Expanding your Mind: Dealing with the Uncertainty of the Future

Carpenter’s seminar Imagination for Transformation provided another outlook on the future environmental problems of the world.  There was the address that what we are seeing now has not occurred before.  The human population is growing faster than we can provide resources for ourselves.  And while our use of environmental services are increasing, the conditions of the environment we are using are deteriorating.  But if these rates of deterioration and natural disasters can no longer be predicted, how do we prevent a catastrophe.  I believe this is where the role of imagination comes into play.  We cannot blindly propose a solution without some knowledge of the situation.  Thus we can create models of what we’ve already seen and attempt to apply them to the future.  Based on our current knowledge we make educated guesses based on what will happen in the future, and whether these future visions pose a problem or not.  It is however, difficult to foretell future events with a large degree of uncertainty.  It may then be necessary to stretch our minds eye and envision several possibilities, not just one.

One of the messages that struck me in Carpenter’s lecture was that our goal was not necessarily to stop these possible disasters from occurring but from increasing the resilience of our environment to these disasters.  This is relevant because you might consider that we don’t have the power to stop all the disasters that might plague the earth.  We might not be able to prevent a fleet of meteors from entering our atmosphere, but perhaps we can find ways to decrease the damage these meteors may cause.  A more relevant example is that we cannot stop the effects of climate change because they are already occurring, but we can reduce the impacts of climate change by controlling our emissions now.

I would suggest it is more important to reduce damages done than to prevent events from occurring on earth.  An event may have negative consequences at the beginning but turn out to have subsequent positive consequences.  Forest fires can be a damaging force, but they can also change the environment for new beings to grow and survive.  Who knows if there may be any benefits to climate change.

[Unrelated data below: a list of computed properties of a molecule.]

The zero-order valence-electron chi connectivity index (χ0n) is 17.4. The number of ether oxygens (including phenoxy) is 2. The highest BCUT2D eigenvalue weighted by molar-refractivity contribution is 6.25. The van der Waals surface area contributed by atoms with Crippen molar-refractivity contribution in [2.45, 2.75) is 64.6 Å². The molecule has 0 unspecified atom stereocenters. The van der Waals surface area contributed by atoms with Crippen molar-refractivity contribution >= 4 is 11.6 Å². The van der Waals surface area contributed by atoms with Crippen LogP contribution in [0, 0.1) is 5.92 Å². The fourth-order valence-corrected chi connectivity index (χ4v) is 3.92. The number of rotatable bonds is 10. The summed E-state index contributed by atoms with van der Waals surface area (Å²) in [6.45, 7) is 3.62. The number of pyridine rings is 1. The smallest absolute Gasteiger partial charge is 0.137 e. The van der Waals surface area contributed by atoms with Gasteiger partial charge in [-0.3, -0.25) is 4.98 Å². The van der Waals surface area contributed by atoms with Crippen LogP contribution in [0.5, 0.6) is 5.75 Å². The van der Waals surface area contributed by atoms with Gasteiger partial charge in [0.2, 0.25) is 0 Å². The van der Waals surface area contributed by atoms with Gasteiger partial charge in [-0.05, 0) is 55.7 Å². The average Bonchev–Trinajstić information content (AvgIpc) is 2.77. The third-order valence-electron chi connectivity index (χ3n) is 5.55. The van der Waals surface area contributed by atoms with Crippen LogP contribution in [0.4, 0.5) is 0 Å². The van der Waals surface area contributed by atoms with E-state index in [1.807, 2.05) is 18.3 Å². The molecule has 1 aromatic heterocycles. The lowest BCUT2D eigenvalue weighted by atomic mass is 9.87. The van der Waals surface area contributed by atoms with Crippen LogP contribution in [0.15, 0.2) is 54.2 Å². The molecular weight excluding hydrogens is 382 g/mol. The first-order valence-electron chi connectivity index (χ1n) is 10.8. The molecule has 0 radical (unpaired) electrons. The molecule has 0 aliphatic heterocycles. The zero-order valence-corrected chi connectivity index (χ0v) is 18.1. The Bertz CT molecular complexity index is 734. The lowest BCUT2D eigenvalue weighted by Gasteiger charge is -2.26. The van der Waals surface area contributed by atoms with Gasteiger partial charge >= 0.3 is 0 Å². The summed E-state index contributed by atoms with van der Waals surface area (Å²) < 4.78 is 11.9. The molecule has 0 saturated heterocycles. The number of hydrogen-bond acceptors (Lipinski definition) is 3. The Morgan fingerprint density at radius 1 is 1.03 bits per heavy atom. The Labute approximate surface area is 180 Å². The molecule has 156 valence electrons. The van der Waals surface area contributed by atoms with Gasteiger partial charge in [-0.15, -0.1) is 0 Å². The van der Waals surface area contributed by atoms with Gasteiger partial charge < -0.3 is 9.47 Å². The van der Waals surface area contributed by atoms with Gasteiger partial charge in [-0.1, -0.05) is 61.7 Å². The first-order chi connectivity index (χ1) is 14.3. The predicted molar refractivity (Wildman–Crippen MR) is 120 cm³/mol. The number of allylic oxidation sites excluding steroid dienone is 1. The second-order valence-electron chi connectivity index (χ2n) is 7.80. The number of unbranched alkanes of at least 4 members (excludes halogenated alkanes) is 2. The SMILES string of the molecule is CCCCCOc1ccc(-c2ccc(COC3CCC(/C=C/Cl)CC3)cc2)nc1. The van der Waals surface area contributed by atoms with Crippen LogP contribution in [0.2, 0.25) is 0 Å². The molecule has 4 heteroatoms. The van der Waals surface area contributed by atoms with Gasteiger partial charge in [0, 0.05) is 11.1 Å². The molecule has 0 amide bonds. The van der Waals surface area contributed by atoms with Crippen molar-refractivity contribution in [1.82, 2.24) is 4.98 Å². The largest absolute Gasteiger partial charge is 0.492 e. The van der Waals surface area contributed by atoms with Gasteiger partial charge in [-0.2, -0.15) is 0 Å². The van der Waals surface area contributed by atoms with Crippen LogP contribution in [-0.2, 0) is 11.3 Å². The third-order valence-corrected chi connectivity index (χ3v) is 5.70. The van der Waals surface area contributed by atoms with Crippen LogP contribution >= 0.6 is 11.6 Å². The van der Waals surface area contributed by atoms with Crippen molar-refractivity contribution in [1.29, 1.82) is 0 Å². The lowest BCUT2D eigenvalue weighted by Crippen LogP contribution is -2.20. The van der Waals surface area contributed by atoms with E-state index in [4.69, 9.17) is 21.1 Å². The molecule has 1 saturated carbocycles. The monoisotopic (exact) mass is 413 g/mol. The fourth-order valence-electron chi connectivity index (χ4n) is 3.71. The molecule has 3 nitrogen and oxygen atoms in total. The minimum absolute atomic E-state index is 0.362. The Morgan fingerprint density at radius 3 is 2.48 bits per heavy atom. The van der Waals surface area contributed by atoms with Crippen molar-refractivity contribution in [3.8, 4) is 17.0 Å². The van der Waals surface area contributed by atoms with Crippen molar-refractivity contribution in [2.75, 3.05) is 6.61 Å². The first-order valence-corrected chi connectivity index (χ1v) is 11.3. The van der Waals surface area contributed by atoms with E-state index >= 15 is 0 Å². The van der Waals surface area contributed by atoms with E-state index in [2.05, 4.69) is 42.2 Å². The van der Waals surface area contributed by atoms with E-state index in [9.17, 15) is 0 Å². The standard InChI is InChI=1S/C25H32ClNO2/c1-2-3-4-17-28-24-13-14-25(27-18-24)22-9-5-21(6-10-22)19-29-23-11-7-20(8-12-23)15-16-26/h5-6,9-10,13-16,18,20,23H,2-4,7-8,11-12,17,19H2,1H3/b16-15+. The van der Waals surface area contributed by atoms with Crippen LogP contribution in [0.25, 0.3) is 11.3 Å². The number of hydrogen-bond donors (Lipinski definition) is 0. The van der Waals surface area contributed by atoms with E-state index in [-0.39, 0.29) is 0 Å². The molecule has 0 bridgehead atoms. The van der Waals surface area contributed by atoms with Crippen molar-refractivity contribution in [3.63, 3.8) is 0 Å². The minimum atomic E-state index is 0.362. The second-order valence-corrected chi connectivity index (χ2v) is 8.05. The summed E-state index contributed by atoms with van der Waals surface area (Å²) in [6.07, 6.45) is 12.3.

Carpenter also attempts to stress that positive change is not as hard as it looks.  Using the example of population, he showed that a difference of one child per woman can create a huge difference in population demographics.  Thus the “Imagination for Transformation” seminar wasn’t your usual doom and gloom “the world’s careening off a cliff and we have to change our ways now so its not a complete disaster”.  With a positive outlook, people will be more likely to seek change then giving into despair.

Finally the proposition is given for three tools that could assist us in the future.  These are education, innovation and imagination.  We would need to educate our children, who carry on a large legacy, especially with the trend of fewer children to inherit the world.  As mentioned previously, with education we may be able to estimate the events of the future.  Education itself is the greatest tool we have to our survival.  With regard to innovation we have the opportunity to change our environment and build it right the second time.  We can come up with technology that reduces our footprint on this earth.  Innovation would tie in with education.  By learning from our mistakes we can create a better future.  Finally concerning imagination, we can assess the possible scenarios, foresee a positive future and take heed of the warnings that we are faced with along the way.  In this way we can talk about what we should do without the panic of a need to act immediately.